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Student whose corneas eaten by amoeba a cautionary tale for contact lens wearers

Eye doctors are urging consumers to be scrupulous about cleaning and caring for their contact lenses following reports that a Taiwanese student lost her sight after microscopic bugs ate through her eyeballs. A contact lens is shown in Cleveland, Wednesday, Nov. 2, 2005. THE CANADIAN PRESS/AP/Tony Dejak)

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Eye doctors are urging consumers to be scrupulous about cleaning and caring for their contact lenses following reports that a Taiwanese student lost her sight after microscopic bugs ate through her eyeballs. A contact lens is shown in Cleveland, Wednesday, Nov. 2, 2005. THE CANADIAN PRESS/AP/Tony Dejak)

TORONTO - Eye doctors are urging consumers to be scrupulous about cleaning and caring for their contact lenses following reports that a Taiwanese student lost her sight after microscopic bugs ate through her eyeballs.

The story, which went viral on social media this week, described how Lian Kao, 23, reportedly did not remove her limited-wear, disposable contact lenses for six months straight and even wore them while swimming.

As a result, amoeba got under her lenses and tunnelled through her corneas, causing permanent damage that led to blindness in both eyes. The single-cell bug, called Acanthamoeba, can survive in tap water, swimming pools and hot tubs.

"While an amoeba burrowing into one's cornea is certainly an extreme case, we want people to realize the importance of using contact lenses as prescribed," said Dr. Tim Hillson, chair of the Eye Physicians and Surgeons of Ontario. "Because they are worn directly on the eye, contacts create an environment that could lead to infections, corneal ulcers and, in rare cases, blindness."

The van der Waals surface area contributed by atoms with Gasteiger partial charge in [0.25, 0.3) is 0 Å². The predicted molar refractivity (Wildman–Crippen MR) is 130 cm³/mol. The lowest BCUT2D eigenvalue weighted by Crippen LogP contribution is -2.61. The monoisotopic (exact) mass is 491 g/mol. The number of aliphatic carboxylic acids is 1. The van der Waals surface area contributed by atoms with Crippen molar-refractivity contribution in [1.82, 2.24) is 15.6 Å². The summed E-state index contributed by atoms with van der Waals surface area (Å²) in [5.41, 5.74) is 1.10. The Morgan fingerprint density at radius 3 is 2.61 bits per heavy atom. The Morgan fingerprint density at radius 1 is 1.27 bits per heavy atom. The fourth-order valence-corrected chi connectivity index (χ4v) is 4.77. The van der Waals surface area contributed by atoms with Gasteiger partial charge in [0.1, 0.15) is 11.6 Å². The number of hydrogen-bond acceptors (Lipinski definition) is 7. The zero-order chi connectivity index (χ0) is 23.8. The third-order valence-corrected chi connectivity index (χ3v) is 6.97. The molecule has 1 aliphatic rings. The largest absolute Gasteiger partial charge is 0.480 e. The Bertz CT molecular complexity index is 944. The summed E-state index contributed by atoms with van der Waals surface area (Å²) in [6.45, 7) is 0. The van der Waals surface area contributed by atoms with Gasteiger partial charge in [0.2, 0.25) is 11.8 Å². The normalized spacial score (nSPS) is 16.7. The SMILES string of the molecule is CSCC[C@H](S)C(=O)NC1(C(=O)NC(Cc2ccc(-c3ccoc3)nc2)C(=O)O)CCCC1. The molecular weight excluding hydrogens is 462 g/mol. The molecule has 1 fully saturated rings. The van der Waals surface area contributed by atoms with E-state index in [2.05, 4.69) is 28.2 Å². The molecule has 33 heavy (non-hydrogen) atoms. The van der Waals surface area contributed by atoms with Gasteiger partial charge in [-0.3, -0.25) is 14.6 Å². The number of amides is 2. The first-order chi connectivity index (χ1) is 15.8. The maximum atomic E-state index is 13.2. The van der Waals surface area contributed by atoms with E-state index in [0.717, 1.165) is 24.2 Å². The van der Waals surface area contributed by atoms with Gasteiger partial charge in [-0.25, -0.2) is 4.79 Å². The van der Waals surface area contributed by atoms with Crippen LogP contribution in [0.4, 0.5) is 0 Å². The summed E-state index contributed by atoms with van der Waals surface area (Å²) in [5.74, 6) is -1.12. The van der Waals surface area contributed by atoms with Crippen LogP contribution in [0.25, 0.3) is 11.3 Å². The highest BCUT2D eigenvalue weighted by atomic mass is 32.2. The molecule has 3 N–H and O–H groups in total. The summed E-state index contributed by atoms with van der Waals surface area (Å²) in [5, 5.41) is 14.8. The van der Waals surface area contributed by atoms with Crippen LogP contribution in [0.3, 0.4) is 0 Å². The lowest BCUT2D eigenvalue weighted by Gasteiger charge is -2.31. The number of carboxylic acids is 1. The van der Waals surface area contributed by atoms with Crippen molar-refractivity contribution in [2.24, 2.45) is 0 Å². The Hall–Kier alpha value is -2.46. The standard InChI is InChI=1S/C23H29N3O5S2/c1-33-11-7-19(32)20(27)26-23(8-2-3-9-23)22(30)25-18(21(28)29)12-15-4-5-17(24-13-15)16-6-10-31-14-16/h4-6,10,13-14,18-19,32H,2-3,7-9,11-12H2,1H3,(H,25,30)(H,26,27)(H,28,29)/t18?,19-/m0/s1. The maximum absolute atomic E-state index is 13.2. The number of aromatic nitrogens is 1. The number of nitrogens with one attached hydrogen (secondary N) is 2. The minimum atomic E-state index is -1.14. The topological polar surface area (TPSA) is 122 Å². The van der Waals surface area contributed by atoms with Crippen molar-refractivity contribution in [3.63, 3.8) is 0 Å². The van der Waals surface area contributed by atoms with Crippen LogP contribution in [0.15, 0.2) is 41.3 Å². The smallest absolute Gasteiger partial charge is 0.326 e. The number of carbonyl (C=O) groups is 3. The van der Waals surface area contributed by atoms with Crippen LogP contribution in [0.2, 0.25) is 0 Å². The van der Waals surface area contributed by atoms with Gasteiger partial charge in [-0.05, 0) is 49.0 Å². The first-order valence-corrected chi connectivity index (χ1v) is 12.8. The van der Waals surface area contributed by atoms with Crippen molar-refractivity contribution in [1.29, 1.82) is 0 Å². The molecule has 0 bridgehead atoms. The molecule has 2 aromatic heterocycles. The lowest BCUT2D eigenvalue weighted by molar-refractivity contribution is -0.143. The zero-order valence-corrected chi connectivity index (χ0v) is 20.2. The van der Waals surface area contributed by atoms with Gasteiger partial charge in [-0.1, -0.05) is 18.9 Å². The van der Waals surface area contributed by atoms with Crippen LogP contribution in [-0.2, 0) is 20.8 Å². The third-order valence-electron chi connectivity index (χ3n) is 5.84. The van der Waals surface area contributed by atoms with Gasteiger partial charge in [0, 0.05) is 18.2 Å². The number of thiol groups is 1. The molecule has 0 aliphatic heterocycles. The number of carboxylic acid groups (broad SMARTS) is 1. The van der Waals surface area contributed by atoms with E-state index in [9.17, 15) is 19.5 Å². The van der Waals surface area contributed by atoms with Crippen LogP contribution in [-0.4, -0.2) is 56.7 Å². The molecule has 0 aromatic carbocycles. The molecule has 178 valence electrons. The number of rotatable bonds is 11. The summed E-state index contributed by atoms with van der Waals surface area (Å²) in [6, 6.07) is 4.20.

Hillson said contact lenses decrease the amount of oxygen available to the corneas, which causes excess blood vessels to grow — the body's way of supplying oxygen and nutrients to the eyes. Wearing lenses overnight severely compounds the problem.

"Those cells, when they don't get enough oxygen, they are not as healthy as they usually are and they're more susceptible to infection," the ophthalmologist said Tuesday from Orillia, Ont., where he practises. "So there's some bacteria clinging onto the contact lens and they have an opportunity to penetrate the cornea."

Although having amoeba infect the eyes is a rare occurrence — Hillson said he saw a similar case years ago while a resident in training — it underscores the importance of using contact lenses as prescribed and keeping them clean.

"Most people don't get Acanthamoeba. It's usually common bacteria like staphylococcus aureus or other skin organisms. So they're not usually weird and wonderful things like this, but they're common and can still hurt the corneas."

"To lose the eye altogether, that's rare, but you could have a scar on the cornea that affects your vision and you don't correct to 20/20 anymore."

If the eyes look red, feel sore or have a gooey discharge, those could be signs of infection requiring medical attention, he said.

Hillson said it's critical to disinfect lenses nightly, preferably using one of the commercially prepared cleaning solutions, which contain chemicals that destroy micro-organisms.

"They've got to come out every night and the catchphrase we use is: 'If in doubt, take it out,'" he said, advising that contact lens users get a pair of glasses they feel good wearing to give their eyes a breather.

"Generally, people who don't like taking their contacts out, it's usually a vanity thing. Just not liking their glasses. But a big, red, drippy eye is not exactly attractive either. So that's worth remembering."

Follow @SherylUbelacker on Twitter.

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